On May 17th, the Center for American Progress and the American Enterprise Institute jointly hosted a discussion on USAID’s role in countries emerging from conflict, the Agency’s efforts to prevent new conflicts and crises, and the challenges of both. Deputy Administrator Donald Steinberg opened the discussion with remarks on USAID’s role over the past 40 years in conflict prone environments. DA Steinberg discussed how “the traditional dividing line … between hard national security issues and issues of human security, which are generally considered to be soft, are hopelessly and permanently blurred. Today there are no hard issues, there are no soft issues. Crisis and conflict no longer remain in their separate boxes any more than they respect national borders. You simply cannot achieve or even adequately address the fundamental goals of promoting governance, sustainable development, and international stability and cooperation in the presence of conflict and violence.”

USAID Deputy Administrator Donald Steinberg, American Enterprise Institute visiting scholar Mauro de Lorenzo, and John Norris of the Center for American Progress discuss development and national security. Photo credit: G. Barahona, USAID

To illustrate this, DA Steinberg focused specifically on USAID’s role in six main areas in conflict and post-conflict environments: restoring security, building a political framework, kick starting the economy, ensuring justice and accountability, promoting civil society, and getting the regional context right. Presently, 25% of USAID staff is based in 24 countries that are most vulnerable to armed conflict and 70 to 80% of the Agency’s budget is dedicated to humanitarian response, transition, and development in these settings. “Today, USAID people in the field have to be a combination of diplomat, humanitarian relief coordinator, security expert, military liaison officer, public affairs officer, risk manager, and even psychologist. We’re asking our staff to implement security sector reform, to mobilize and to reintegrate armed combatants, to support transitional justice mechanisms, to administer elections, to empower and protect women and disabled persons, to conduct humanitarian demining, to return refugees and internally displaced persons to their homes, to build roads and other infrastructure in the presence of armed combatants and so on.”

Mauro de Lorenzo, AEI visiting scholar and Vice President, Freedom and Free Enterprise at the Templeton Institute also commented on the hard and soft power distinction and encouraged a “more relevant distinction …between things you can measure and things you can’t, things you can use to demonstrate a connection to something to which we care about, whether it’s improved security or it’s economic growth, or it’s democracy.”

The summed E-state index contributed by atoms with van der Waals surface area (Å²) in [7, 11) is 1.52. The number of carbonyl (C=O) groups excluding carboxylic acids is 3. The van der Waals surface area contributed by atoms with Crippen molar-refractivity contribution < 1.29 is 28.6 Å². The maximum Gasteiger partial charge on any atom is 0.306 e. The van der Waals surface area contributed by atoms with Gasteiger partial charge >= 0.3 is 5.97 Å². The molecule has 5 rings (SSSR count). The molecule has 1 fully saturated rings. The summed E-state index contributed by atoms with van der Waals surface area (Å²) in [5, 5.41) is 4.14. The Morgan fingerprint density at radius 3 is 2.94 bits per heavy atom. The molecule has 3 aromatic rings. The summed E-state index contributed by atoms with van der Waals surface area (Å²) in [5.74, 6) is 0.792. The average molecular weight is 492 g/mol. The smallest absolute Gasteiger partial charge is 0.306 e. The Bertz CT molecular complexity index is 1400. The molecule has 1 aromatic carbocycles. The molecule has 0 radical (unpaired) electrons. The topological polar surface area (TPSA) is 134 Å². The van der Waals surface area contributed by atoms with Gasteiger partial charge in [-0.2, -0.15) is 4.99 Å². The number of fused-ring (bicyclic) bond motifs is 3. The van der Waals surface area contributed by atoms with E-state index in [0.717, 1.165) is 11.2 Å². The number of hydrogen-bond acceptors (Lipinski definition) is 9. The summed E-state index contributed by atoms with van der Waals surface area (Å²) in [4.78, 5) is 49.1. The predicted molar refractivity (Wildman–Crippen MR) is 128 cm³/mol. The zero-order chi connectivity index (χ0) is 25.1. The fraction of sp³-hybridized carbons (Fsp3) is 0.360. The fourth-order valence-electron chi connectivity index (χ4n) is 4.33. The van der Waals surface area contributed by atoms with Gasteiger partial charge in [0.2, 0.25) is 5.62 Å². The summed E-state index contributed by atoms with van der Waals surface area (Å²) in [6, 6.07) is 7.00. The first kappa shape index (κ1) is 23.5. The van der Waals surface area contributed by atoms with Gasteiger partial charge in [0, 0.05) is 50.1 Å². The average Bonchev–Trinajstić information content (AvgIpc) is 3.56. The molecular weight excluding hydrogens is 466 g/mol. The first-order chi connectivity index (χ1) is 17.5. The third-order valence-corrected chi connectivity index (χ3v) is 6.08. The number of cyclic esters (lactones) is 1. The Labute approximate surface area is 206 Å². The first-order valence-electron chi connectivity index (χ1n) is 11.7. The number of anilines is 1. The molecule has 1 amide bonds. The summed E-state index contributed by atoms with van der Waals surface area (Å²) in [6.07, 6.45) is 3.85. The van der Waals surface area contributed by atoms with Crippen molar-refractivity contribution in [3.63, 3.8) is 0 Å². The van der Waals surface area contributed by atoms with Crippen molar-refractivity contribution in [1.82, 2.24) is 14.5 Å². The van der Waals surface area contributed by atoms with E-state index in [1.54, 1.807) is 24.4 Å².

De Lorenzo discussed the critical need for economic reform from the onset of USAID activities in countries emerging from conflict instead of waiting until security and political reforms are well underway. He highlighted three USAID investments that support early economic reform and enable smarter aid decisions in development. First, USAID’s funding to initiate the World Bank’s “Doing Business” index that reviews and ranks measures of business regulations for local firms in 183 economies and selected cities at the subnational level. Second, the work of Hernando de Soto and the Institute for Liberty and Democracy supported by USAID, that works with governments to study property rights bottlenecks, solutions, and public documentation. Finally, de Lorenzo talked about USAID support for innovations in financial services, such as mobile banking in Kenya and encouraged more economic reform activities specifically in post-conflict environments.

John Norris of the Center for American Progress built on DA Steinberg and Mr. de Lorenzo’s arguments on economic recovery. He discussed the need to understand how economic growth supports the momentum to make recovery possible “by giving people a sense that there is economic viability in a place and actually creating some jobs for [people] without a lot of training … many of them who probably still have weapons and who are very comfortable using force.”